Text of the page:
Is the Philippines Asia’s next hot travel destination? Michael Taylor looks at the evidence.

The Philippines welcomed 5.35-million arrivals in 2015, representing a growth rate of almost 11 per cent over the year before, which was more than double the Asian average of 5 per cent and the global average of 4.5 per cent.

“The Department of Tourism (DOT) is confident it will reach this year’s target of 6 million visitors,” says Michael Celis director of sales and marketing, Discovery Primea, Makati, Philippines.

“Foreign tourist arrivals in the Philippines breached the four million mark as of the end of August 2016, sustaining the upward growth trend. This is the first time the country surpassed four million arrivals in just the first eight months of the year.”

According to the latest World Investment Report 2016 of the United Nations Conference on Trade and Development (UNCTAD), the Philippines will rank among the 15 most favoured investment destinations for multinational enterprises over the coming three years.

“UNCTAD said China, India and the US will remain the preferred destinations for foreign direct investments (FDIs) between 2016 and 2018,” Celis says. “Hong Kong and Singapore were bumped off from last year’s list and were replaced by the Philippines and Myanmar.”

According to Josephine Lim, managing director for Southeast Asia, Preferred Hotels & Resorts, multinationals are progressively increasing their presence and financial investments in the country.

“This is evident with the rapid development of Manila Bay and Fort Bonifacio Global City areas,” Lim says. “It has a great labour market with a large and growing young English-speaking population who are naturally warm and welcoming – traits that provide affinity for labour intensive service industries such as hospitality and food and beverage.”

Still the Philippines faces challenges

When compared to other Southeast Asian travel destinations, the country’s infrastructure doesn’t seem up to snuff. Are the roads adequate? What about the airports? There are also security concerns as well as the frequent typhoons and occasional earthquake or volcanic eruption. Is the country safe for tourists?

“The perception of security in the Philippines is a mixed one, but with the growing number of visitor arrivals into the country, this seems to be moving towards a more positive note,” Lim says.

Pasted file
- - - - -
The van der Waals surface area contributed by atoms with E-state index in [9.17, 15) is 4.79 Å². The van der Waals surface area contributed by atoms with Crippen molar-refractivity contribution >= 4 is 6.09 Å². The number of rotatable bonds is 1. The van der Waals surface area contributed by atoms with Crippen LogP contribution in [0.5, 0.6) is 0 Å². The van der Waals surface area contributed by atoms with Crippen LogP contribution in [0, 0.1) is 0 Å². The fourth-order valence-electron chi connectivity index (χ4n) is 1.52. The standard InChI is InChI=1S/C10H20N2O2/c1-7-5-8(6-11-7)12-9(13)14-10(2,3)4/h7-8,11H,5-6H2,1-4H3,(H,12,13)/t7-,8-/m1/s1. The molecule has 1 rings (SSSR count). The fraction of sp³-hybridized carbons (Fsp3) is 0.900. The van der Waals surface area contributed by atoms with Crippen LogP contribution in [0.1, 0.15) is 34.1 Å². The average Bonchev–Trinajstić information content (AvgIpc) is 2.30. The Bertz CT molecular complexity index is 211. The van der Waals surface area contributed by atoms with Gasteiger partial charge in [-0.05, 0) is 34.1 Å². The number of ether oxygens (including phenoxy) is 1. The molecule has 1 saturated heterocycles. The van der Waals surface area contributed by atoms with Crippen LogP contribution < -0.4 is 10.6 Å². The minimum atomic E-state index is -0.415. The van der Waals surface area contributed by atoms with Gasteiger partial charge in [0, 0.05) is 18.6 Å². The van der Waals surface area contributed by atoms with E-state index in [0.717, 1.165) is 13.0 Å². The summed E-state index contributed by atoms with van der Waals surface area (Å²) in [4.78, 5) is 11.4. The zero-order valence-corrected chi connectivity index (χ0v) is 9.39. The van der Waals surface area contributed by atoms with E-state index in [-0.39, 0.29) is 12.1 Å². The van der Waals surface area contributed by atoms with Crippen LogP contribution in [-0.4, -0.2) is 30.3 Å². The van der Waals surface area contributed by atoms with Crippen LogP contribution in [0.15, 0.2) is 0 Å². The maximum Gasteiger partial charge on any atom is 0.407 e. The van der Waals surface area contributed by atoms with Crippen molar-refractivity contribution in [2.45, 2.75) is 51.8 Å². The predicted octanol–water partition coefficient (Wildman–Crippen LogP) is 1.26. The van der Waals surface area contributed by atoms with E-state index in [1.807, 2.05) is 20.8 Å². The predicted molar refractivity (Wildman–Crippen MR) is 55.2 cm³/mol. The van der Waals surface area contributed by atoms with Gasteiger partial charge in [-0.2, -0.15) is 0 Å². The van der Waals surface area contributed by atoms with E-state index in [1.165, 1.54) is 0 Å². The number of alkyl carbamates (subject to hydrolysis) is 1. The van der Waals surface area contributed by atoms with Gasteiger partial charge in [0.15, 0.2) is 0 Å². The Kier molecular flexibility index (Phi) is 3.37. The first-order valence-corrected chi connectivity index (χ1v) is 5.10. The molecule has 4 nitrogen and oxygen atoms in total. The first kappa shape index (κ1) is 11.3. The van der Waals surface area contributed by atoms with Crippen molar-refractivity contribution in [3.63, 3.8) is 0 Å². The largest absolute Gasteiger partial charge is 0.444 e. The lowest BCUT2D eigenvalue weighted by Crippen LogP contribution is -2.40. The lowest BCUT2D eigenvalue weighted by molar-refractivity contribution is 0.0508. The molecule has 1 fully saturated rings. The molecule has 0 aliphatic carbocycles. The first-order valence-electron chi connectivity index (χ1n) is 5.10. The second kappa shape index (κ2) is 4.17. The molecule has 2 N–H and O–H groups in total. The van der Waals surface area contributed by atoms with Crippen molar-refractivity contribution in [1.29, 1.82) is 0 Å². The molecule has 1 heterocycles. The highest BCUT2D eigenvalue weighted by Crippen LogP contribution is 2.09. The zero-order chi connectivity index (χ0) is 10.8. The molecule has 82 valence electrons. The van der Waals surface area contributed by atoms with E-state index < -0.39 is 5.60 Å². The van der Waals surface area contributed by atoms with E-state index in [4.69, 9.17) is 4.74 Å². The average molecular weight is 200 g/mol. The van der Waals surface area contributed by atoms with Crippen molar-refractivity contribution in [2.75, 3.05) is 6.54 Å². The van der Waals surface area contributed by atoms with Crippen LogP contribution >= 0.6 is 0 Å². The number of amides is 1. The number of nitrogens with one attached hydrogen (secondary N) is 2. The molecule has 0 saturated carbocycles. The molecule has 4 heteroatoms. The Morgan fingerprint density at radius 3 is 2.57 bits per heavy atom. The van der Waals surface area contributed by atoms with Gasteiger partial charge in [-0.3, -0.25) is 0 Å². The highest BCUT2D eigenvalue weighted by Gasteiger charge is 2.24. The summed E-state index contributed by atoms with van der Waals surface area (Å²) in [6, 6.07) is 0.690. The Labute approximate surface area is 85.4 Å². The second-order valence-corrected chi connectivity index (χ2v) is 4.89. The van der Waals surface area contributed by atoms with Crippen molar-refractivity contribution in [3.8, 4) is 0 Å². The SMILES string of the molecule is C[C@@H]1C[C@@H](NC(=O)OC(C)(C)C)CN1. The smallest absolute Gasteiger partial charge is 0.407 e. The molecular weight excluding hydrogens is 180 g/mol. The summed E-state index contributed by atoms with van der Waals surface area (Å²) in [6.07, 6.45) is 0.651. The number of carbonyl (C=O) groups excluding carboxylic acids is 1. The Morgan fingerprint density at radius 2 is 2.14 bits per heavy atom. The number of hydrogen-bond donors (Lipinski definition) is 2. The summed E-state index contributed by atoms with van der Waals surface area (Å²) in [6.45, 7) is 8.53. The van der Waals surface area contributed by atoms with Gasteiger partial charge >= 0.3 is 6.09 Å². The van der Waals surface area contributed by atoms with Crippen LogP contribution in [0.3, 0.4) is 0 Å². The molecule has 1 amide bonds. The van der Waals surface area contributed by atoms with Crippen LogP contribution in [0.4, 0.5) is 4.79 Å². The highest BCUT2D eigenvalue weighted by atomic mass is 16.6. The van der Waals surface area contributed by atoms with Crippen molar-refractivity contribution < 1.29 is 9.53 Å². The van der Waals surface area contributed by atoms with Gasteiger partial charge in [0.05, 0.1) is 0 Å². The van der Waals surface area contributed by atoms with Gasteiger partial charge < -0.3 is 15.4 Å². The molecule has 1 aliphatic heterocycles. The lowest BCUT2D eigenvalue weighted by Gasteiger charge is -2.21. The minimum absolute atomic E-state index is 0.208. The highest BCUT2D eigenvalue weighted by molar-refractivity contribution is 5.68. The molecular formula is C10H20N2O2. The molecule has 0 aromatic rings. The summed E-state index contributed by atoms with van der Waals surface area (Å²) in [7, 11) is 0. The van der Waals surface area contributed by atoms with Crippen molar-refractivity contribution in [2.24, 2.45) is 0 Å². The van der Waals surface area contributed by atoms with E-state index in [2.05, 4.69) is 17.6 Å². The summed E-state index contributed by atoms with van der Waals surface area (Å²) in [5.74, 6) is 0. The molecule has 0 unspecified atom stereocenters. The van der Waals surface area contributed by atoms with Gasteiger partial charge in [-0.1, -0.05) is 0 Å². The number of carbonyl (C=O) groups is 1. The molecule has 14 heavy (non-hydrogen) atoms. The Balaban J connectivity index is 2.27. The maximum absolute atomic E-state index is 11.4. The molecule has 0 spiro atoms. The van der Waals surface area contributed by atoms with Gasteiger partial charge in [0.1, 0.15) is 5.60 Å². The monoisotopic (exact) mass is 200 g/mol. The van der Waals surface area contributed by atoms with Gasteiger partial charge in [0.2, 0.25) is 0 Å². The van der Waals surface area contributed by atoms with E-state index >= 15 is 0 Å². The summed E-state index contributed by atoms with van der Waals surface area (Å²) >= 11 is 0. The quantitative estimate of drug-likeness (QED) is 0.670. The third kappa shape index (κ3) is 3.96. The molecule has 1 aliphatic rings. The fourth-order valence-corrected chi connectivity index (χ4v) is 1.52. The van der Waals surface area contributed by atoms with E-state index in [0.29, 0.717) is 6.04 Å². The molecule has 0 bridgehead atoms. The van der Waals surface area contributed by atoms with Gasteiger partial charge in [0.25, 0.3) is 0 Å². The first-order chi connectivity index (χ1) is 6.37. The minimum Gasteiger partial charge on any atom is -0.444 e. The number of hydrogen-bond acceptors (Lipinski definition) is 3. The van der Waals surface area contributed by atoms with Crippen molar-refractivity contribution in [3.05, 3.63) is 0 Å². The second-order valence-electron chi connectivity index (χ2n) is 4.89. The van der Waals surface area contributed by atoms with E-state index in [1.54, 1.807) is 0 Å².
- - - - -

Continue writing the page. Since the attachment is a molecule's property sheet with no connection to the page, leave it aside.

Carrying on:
“There is so much potential for growth, and as the government continues to invest in the infrastructure -increasing the capacity of the country’s airports to handle larger and more frequent air traffic flow, better connectivity within the internal transport network, and the progression towards a more stable political bandwidth – the Philippines is currently one of the region’s fastest-growing economies, and poised to become one of Asia’s powerhouses in the coming three to five years.”

Michael Mahinay is resort manager at The Funny Lion, a 31-room boutique hotel located in Palawan, one of the most spectacular travel destinations in the Philippines.

“The key challenge that we are facing is how to meet tourist demand without jeopardising the attractions,” Mahinay says. “The local government as well as the investors and hotel and tour operators are working side-by-side to achieve a sustainable tourism.”

But there are opportunities as well as challenges

Three islands in the Philippines scored highly in Condé Nast’s Top 20 Best Islands in the World list for 2016: Boracay came in first, Palawan came in second and Cebu came in fifth. Palawan alone has three major tourist destinations: Puerto Princesa, El Nido and Coron.

“The key opportunity that we are seeing right now is the overall popularity of Palawan, being one of the world’s best islands,” Mahinay says, adding that The Funny Lion will expand its product and services to meet the high influx of tourists.

The Funny Lion is a member of the One-Of Collection, a locally-owned hotel group with three other properties of 16 to 96 rooms. Four more properties are in the pipeline.

“We’re looking at a consolidated 30 per cent growth in sales next year, plus we will start construction of more properties,” says Joy Anne Denoga-Bautista, vice-president of sales and marketing at One-Of-Collection. “Exciting times ahead!”

According to Olivier Chavy, CEO of Mövenpick Hotels & Resorts, it’s easy to see why the Philippines is attracting leisure travellers from around the world.

“It is still affordable in comparison to other destinations, and it also offers a high level of service, friendly people plus of course beautiful natural beaches,” Chavy says.

René Egle, general manager Shangri-La’s Mactan Resort & Spa takes it a step further.

“There is a wealth of natural attractions that are justly famous, diverse cultural experiences from distinct periods in the country’s history, and then there is the Filipinos’ resilient cheerfulness, always so genuine and heartfelt,” Egle says. “They say it’s more fun in the Philippines, and that’s a fact!”